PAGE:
Urology coding is unique, especially with the continuous stream of industry changes and evolving compliance standards in urology revenue cycle management.

Keeping up with all these changes is a 24/7 job by itself not to mention implementing all of them. You hate to admit it but some most likely fall through the cracks.

Vigilance is key. Some coding changes that occurred in September 2012 related to avoidance of unbundling instillation, in/out catheter, and they bear repeating to ensure compliance and address those questions many urologists may still be pondering about coding for instillation based on the drug being used and charge separately for drugs instilled

Questions you may have been or continue to be asking yourself (from American Urology Today in September 2012) include:

Q) When instilling an agent into the bladder via temporary catheter, can one charge for the in-and-out catheter (51701) as well as the lavage (51700)? An example would be giving a pentosan polysulfate (Elmiron) cocktail for the treatment of interstitial cystitis or administering bacillus Calmette-Guérin (BCG [TheraCys, TICE BCG]) for treatment of bladder cancer.

A) You have actually provided two examples that require the use of different codes…

The first example of the pentosan cocktail for IC is correctly coded using 51700—Bladder irrigation, simple, lavage, and/or instillation. The simple answer to your question about the 51701—Insertion of non-indwelling bladder catheter (eg, straight catheterization for residual urine) is no; one cannot bill for the 51701 with the 51700. In fact, if you look at the bundling matrix or the bundled codes for 51700 in http://AUACodingToday.com/, code 51701 is included and can never be unbundled. This is common for most of the urology procedure codes.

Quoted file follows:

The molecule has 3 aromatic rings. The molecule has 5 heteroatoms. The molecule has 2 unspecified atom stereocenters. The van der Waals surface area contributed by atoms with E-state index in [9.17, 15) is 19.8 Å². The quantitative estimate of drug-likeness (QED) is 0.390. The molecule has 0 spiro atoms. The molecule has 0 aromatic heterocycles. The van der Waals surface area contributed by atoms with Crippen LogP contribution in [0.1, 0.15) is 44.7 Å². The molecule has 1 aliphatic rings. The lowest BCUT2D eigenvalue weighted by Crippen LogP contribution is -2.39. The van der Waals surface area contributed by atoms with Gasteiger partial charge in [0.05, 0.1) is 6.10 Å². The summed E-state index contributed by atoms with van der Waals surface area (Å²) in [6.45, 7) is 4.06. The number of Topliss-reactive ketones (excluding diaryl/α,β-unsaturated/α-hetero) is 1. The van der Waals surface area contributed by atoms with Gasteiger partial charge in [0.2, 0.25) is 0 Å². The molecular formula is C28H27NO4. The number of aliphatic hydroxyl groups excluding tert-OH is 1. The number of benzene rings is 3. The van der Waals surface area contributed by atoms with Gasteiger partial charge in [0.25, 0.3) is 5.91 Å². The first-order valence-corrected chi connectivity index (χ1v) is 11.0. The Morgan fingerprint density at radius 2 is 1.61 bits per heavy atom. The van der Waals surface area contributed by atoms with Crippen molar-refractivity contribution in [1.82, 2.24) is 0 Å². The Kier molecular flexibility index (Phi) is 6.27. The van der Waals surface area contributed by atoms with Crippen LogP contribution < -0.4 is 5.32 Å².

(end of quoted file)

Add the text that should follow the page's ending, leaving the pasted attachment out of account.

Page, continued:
Further, from a CPT perspective, you cannot accomplish an instillation without using some type of delivery device, so it would be incorrect coding from CPT’s perspective to report the insertion of the catheter unless you are using a separate catheter to accomplish some other medically necessary service during the same visit. Therefore, you should not code the 51701 with 51700 to any private payer unless it is clearly a separate insertion for a separate reason. In the second example you provide, the BCG instillation should be coded as 51720—Bladder instillation of anticarcinogenic agent (including retention time). Again, code 51701 is bundled into the 51720 and unbundling is never allowed. Like code 51700, the CPT inference would require the use of a catheter to instill the anticarcenogenic agent.

In short, you should not bill the 51701 with either 51700 or 51720 to any payer if the service you are providing that day is solely the instillation of a substance in the bladder. Make sure that you are coding correctly for the instillation based on the type of drug you are using and charge separately for the drugs that are instilled.

Q) How would you code for cystoscopy with instillation of bupivacaine (Marcaine, Sensorcaine) and gentamicin (Garamycin, Gentak) into the bladder and trigger point injection with a mixture of triamcinolone (Kenalog), bupivacaine, and onabotulinumtoxinA (Botox)? (Editor’s note: This question is based on an operative note and has been edited for length.)